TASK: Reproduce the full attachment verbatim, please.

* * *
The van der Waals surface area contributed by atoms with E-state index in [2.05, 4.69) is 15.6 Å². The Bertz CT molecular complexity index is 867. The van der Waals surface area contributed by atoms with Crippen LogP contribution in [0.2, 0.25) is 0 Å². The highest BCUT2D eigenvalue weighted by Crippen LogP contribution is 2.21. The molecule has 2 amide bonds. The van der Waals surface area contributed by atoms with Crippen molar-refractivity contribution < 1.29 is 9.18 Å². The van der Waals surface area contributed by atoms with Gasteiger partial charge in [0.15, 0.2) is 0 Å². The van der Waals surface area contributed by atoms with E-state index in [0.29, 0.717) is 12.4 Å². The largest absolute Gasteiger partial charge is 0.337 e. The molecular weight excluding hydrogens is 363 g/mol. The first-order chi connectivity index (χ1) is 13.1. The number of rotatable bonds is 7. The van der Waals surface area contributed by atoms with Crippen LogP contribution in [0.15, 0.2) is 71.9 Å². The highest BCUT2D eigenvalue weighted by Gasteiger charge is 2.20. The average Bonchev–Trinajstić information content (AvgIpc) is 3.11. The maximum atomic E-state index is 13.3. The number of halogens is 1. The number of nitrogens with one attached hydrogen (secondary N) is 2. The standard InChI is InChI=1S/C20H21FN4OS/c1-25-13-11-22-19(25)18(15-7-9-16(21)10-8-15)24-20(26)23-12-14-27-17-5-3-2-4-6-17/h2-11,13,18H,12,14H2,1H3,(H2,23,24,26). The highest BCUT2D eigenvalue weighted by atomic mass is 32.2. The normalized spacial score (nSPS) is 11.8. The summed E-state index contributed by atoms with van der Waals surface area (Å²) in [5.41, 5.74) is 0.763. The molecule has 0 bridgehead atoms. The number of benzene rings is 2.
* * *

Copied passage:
The van der Waals surface area contributed by atoms with E-state index in [2.05, 4.69) is 15.6 Å². The Bertz CT molecular complexity index is 867. The van der Waals surface area contributed by atoms with Crippen LogP contribution in [0.2, 0.25) is 0 Å². The highest BCUT2D eigenvalue weighted by Crippen LogP contribution is 2.21. The molecule has 2 amide bonds. The van der Waals surface area contributed by atoms with Crippen molar-refractivity contribution < 1.29 is 9.18 Å². The van der Waals surface area contributed by atoms with Gasteiger partial charge in [0.15, 0.2) is 0 Å². The van der Waals surface area contributed by atoms with E-state index in [0.29, 0.717) is 12.4 Å². The largest absolute Gasteiger partial charge is 0.337 e. The molecular weight excluding hydrogens is 363 g/mol. The first-order chi connectivity index (χ1) is 13.1. The number of rotatable bonds is 7. The van der Waals surface area contributed by atoms with Crippen LogP contribution in [0.15, 0.2) is 71.9 Å². The highest BCUT2D eigenvalue weighted by Gasteiger charge is 2.20. The average Bonchev–Trinajstić information content (AvgIpc) is 3.11. The maximum atomic E-state index is 13.3. The number of halogens is 1. The number of nitrogens with one attached hydrogen (secondary N) is 2. The standard InChI is InChI=1S/C20H21FN4OS/c1-25-13-11-22-19(25)18(15-7-9-16(21)10-8-15)24-20(26)23-12-14-27-17-5-3-2-4-6-17/h2-11,13,18H,12,14H2,1H3,(H2,23,24,26). The highest BCUT2D eigenvalue weighted by atomic mass is 32.2. The normalized spacial score (nSPS) is 11.8. The summed E-state index contributed by atoms with van der Waals surface area (Å²) in [5.41, 5.74) is 0.763. The molecule has 0 bridgehead atoms. The number of benzene rings is 2.